The 2014 Specialty Equipment Marketing Association (SEMA) Show ushered in a new trend in high-end Pro Touring cars, and Chris McPhie’s 1,000 horsepower Ringbrothers Recoil Chevelle is the epitome. The hallmarks of the new Pro Touring trend are custom bodywork and intricately fabricated details throughout, with an overall look that is far from flashy. It’s not all that subtle, though, because it still managed to broadcast its craftsmanship to anyone who set eyes on it; the closer this 1966 Chevelle is inspected, the more custom details it reveals.
The build began in 2012 when the car’s 1966 sheetmetal got a thorough stripping. While a good portion of the sheetmetal was solid, sizable portions of the quarter-panels and floor had to go. That was fine because part of the plan was to widen the wheeltubs and flare the fenders just slightly. While it was still in metal surgery, the car lost its driprail as well as the factory dash. New wheel openings were shaped, extended aluminum rockers were installed to cover the pinch welds, and a custom dash, center console, and subwoofer enclosures were built for the interior. The hood, decklid, and bumpers were all replaced with carbon fiber and expertly fitted to the body with tight gaps. Once prepped, the exterior was finished in a blend of light-gray Sand Storm Glasurit waterborne paint and exposed carbon fiber.
The race-inspired interior is filled with texture, with ribbed aluminum floor inserts, dimpled perforated steel door panels, leather-wrapped door pulls, and a matte carbon-fiber dash fitted with billet aluminum trim and gauge bezel housing a Racepak dash. Then there are the fully custom seats made from steel tubing, dimpled aluminum sheet, and individual cushions wrapped in leather. They look like they’re meant to rearrange your spine, although we can report that they are more comfortable than they appear. They only sort of rearrange your spine, and only when the thrust of the engine presses you into them. It’s worth it.
Speaking of thrust, it’s got plenty. A Wegner Motorsports engine started as an LS3 and uses a 4-inch Callies Dragonslayer crank and 4.070-inch 9.5:1 Mahle forged pistons to land at 416 ci. The block is topped by a pair of factory LSA cylinder heads ported by Wenger and fitted with Manley Extreme Duty valves and dual valvesprings actuated by a Wenger Motorsports Stage 2 camshaft and factory rocker arms upgraded with Comp Cams trunions. Combined with a Whipple supercharger that draws air in through a Holley throttle-body, the engine consumes atmosphere by the cubic yard, belting out 982.7 hp at 6,800 rpm and 862.6 lb-ft of torque at 5,200 rpm.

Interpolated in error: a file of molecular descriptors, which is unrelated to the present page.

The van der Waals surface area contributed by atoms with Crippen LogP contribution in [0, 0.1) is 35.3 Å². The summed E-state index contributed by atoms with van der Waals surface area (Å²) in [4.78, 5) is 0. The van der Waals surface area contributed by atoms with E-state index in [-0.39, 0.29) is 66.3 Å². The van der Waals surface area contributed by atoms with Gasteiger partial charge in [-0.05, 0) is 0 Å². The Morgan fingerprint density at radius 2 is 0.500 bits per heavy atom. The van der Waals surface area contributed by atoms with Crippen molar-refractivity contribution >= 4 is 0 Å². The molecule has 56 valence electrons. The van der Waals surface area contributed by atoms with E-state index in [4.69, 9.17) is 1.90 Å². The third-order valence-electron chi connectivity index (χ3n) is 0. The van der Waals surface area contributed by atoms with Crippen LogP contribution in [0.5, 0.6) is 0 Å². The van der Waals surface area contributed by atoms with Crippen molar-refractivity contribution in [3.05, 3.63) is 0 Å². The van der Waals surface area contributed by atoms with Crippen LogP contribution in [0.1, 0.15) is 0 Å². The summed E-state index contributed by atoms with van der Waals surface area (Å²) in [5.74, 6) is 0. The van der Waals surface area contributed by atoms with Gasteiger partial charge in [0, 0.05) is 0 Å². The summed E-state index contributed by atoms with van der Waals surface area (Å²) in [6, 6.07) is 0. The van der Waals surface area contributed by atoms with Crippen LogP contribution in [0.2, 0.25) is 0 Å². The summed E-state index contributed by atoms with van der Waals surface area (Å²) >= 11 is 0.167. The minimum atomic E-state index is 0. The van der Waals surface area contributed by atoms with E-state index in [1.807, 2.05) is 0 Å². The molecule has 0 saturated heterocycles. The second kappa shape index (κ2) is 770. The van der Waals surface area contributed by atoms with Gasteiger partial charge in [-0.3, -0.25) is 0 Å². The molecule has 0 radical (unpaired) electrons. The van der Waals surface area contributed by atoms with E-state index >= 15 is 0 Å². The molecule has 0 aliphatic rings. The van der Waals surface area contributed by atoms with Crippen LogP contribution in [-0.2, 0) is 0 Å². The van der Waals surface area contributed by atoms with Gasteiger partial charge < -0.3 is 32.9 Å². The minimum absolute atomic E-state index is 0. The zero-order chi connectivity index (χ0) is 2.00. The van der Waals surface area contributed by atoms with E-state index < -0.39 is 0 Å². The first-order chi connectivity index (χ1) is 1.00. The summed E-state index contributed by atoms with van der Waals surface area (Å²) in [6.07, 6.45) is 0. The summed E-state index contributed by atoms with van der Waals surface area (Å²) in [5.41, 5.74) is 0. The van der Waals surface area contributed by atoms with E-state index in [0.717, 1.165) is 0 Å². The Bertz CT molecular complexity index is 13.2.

A Quicktime bellhousing and MacLeod twin-disc clutch link the engine to a Bowler Performance T56 Magnum six-speed built to handle the extreme twisting force of the engine. From there, an aluminum Dynotech driveshaft connects to a John’s Industries Ford 9-inch that uses 35-spline axles and a 4.10:1 ring and pinion. It’s mounted to a stiff, strong Roadster Shop Fast Track chassis that uses a four-link and AFCO coilovers to drop the rear 3.5 inches from stock. In the front, C5 Corvette front spindles and AFCO springs, shocks, and 1.25-inch sway bar are used to drop the car 4 inches. It’s a fully functional ride height that allows plenty of travel while keeping the perfectly painted undercarriage as shiny and unscuffed as the bodywork.
The new chassis and huge wheeltubs—carbon fiber in front and widened steel in the rear—allow the midsize car to pack supercar-size wheels and tires. A set of three-piece Ringbrothers Recoil wheels from HRE measure 19×9.5 inches in the front with 275/35R19 Michelin Pilot Super Sport tires, while the rears use 345/30R20 rubber on 20×13-inch hoops. Combine the huge contact patches with brutal torque at just about any engine speed and it’s the perfect recipe for acceleration. In our brief time in the passenger seat, Jim Ring drove us on some of the winding canyon roads that Southern California is known for. The sound-deadening was able to muffle the road noise, but nothing stopped the engine’s dual 3-inch Flowmaster exhaust from roaring through the interior like a proper race car whenever the throttle opened up. It felt every bit like a 1,000hp car.
This story originally appeared on our TEN sister publication Hot Rod.